The random number generator has determined that the next game I should talk about is Pokémon Mystery Dungeon: Explorers of Sky.
It is the enhanced version of the games Explorers of Time and Explorers of Darkness, all three having an identical main story, with added storyline content in Explorers of Sky.
When it came out in 2009, I was not accustomed to playing the spin-off Pokémon Games. The few I had played were enjoyable, but at the time of Explorers of Sky’s release, I was very focused on catching all 493 extant Pokémon in the main series as my one and only goal.
Years later, I went about completing many of the Pokémon Spinoff titles, which brought me into contact with the Pokémon Mystery Dungeon series. I had previously played part of Red Rescue Team, and so I started over and played through its entire story. I did the same for Blue Rescue Team, Explorers of Time, Explorers of Darkness and eventually Explorers of Sky. When considering what post-story content I should play, I decided that since most of those games are identical to each other, I would try to defeat all the “Picture Bosses” in only Red Rescue Team and Explorers of Sky.
Right after completing The Pokémon Mystery Dungeon WiiWare Trilogy in 2018, I went about trying to finish the final “Picture Bosses” in Explorers of Sky. Thankfully, all of the dungeons that you need to complete in order to meet that goal are ones in which you get to keep the level of your Pokémon when going into them. This is not the case in the Rescue Team series. I still need to play through the dungeon called “Purity Forest” in order to meet Celebi in Red Rescue Team, but I’m dreading it. You always have to start that dungeon with your Pokémon reset to level 1, and the whole thing is 99 floors long. It can take a person hours to complete, but at any moment, you can randomly have bad luck and fail, and have to start the dungeon all over again.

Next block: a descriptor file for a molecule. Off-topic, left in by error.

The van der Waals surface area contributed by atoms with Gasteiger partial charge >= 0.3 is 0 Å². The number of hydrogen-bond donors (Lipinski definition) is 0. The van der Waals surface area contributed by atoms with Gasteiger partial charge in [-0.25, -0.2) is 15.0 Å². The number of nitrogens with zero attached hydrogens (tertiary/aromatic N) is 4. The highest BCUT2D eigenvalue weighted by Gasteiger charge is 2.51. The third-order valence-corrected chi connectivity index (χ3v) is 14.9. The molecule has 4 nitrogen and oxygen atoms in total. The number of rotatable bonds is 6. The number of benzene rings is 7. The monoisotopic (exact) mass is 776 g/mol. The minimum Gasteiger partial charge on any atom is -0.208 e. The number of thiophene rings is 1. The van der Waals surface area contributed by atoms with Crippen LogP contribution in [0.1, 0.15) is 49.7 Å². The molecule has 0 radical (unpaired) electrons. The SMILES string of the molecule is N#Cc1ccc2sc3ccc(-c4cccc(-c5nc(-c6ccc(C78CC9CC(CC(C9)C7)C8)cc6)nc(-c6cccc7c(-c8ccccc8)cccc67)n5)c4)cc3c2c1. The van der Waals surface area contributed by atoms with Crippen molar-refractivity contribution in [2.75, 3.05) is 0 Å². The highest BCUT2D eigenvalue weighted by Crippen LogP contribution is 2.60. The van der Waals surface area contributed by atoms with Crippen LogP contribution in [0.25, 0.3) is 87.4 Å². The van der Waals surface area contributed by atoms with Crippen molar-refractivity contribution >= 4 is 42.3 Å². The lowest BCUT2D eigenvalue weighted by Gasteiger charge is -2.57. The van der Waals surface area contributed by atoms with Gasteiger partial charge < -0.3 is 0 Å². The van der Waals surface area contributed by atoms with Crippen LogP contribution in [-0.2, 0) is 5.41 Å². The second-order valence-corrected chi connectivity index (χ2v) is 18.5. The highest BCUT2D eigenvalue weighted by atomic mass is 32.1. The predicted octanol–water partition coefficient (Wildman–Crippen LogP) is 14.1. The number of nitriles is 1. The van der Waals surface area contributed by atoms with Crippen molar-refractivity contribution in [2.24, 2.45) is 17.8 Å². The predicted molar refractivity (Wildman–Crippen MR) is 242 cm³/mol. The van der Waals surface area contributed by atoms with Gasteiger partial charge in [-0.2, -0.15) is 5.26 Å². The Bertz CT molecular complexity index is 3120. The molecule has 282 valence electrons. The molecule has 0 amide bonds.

The last “Picture Boss” in Explorers of Sky is actually a seven part sidequest in which you have to fight seven different Legendary Pokémon at the end of particular dungeons. The secret to defeating them is to slowly level up while trying to complete each dungeon, becoming stronger after each attempt. Also, each time you try to complete a mystery dungeon, there’s a chance that the layout of the dungeon is particularly easy (having the player spawn near the stairs more often than not). Warp Scarves are amazing items to use as well when you have them.
There is extra content available in Explorers of Sky that was unavailable in Explorers of Time and Darkness. Most of that content is subtle, but some of it is not. There are Special Episodes, which are standalone playable short stories that add lore to the characters and events in the game’s world. There’s also a new place that can be explored after the end credits called Shaymin Village, where a lot of Shaymin live. Back when Explorers of Time and Darkness came out, we weren’t even supposed to know that Shaymin existed, so it may be possible that the village couldn’t be in the game for logistical reasons. The real reason they added Shaymin Village into Explorers of Sky is probably in order to be able to sell the game all over again. I have to admit that it is a shady practice, but I’m used to Pokémon doing this sort of thing (they’ve done it since the very beginning). It seems that I’ve become desensitized to when Pokémon sells the same game over and over again, and yet not when Nintendo tries to pull it off (See Hyrule Warriors).
Like most Pokémon Mystery Dungeon games, Explorers of Sky has a well written story, and I highly recommend it. I still have a few more games to finish in order to catch up to the Pokémon Mystery Dungeon series, but I feel like it could happen one of these years.
Thanks for reading! =)